RAID5 performance depends greatly on the RAID card (in this case, Intel's "Matrix"), but in general, RAID5 is very slow for disk writes.
RAID 0+1 would actually be more redundant (that is, you are less likely to lose data) than RAID5, and would likely be faster.
RAID 1+0 is generally thought of to be better than 0+1 because the likelihood of data loss is smaller still.
Out of those choices, I would choose RAID 1+0, however,
You are likely to get even better overall performance, depending on how you use your system, by setting up TWO arrays of RAID1. This would give you excellent redundancy and you could split the load between the arrays. For example, the operating system and related files could go on one array, applications/games on the other.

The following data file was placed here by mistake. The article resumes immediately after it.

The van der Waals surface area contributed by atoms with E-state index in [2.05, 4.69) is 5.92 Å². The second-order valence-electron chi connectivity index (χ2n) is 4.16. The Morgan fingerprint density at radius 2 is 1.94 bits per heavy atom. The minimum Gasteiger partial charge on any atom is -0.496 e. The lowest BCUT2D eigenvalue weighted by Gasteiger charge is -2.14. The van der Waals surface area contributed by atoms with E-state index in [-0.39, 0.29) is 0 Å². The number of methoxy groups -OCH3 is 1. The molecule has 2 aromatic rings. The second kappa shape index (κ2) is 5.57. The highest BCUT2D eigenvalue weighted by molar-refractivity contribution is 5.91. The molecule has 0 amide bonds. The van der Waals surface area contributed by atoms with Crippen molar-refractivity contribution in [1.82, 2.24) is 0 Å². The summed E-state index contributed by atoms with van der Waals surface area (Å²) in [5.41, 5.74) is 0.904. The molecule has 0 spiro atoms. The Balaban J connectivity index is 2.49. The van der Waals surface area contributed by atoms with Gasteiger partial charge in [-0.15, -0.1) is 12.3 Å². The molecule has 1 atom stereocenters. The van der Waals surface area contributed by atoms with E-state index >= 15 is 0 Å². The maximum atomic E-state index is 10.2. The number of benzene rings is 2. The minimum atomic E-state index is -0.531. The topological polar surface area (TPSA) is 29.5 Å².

There are certain situations where RAID 1+0 is faster than 2x RAID 1 (and even where RAID5 is faster than all of the above), but these tend to be special cases such as the editing of single streams of uncompressed HD video.
The main disadvantage of RAID 1, whether in several separate arrays or in a 1+0 array, is loss of usable space, but if you have only 30GB or so of data, who cares?
Finally, other options to consider might be using one drive (or array) as a backup, keeping copies of your data (perhaps incremental backups). Four separate drives is reasonable as well, since RAID is more about uptime than about data security (assuming you make backups of data).